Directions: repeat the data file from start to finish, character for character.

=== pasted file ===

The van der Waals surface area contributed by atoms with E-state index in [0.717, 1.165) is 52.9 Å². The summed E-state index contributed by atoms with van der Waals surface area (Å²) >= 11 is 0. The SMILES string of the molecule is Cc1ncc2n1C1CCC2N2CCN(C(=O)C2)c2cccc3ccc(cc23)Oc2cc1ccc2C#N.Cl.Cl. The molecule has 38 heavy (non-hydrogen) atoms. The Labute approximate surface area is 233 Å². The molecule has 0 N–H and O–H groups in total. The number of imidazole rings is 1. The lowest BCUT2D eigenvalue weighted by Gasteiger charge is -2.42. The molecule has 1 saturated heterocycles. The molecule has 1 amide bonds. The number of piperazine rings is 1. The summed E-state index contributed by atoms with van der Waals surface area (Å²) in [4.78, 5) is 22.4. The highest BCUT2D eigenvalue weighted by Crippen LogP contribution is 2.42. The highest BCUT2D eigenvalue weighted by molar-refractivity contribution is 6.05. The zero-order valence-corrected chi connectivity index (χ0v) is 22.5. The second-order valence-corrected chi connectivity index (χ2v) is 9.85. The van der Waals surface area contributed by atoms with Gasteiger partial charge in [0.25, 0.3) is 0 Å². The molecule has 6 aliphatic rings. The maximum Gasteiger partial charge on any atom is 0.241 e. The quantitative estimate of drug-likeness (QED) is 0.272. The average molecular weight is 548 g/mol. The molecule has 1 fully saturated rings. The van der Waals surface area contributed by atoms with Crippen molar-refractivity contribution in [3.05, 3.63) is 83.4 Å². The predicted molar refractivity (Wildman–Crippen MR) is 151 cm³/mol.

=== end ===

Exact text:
The van der Waals surface area contributed by atoms with E-state index in [0.717, 1.165) is 52.9 Å². The summed E-state index contributed by atoms with van der Waals surface area (Å²) >= 11 is 0. The SMILES string of the molecule is Cc1ncc2n1C1CCC2N2CCN(C(=O)C2)c2cccc3ccc(cc23)Oc2cc1ccc2C#N.Cl.Cl. The molecule has 38 heavy (non-hydrogen) atoms. The Labute approximate surface area is 233 Å². The molecule has 0 N–H and O–H groups in total. The number of imidazole rings is 1. The lowest BCUT2D eigenvalue weighted by Gasteiger charge is -2.42. The molecule has 1 saturated heterocycles. The molecule has 1 amide bonds. The number of piperazine rings is 1. The summed E-state index contributed by atoms with van der Waals surface area (Å²) in [4.78, 5) is 22.4. The highest BCUT2D eigenvalue weighted by Crippen LogP contribution is 2.42. The highest BCUT2D eigenvalue weighted by molar-refractivity contribution is 6.05. The zero-order valence-corrected chi connectivity index (χ0v) is 22.5. The second-order valence-corrected chi connectivity index (χ2v) is 9.85. The van der Waals surface area contributed by atoms with Gasteiger partial charge in [0.25, 0.3) is 0 Å². The molecule has 6 aliphatic rings. The maximum Gasteiger partial charge on any atom is 0.241 e. The quantitative estimate of drug-likeness (QED) is 0.272. The average molecular weight is 548 g/mol. The molecule has 1 fully saturated rings. The van der Waals surface area contributed by atoms with Crippen molar-refractivity contribution in [3.05, 3.63) is 83.4 Å². The predicted molar refractivity (Wildman–Crippen MR) is 151 cm³/mol.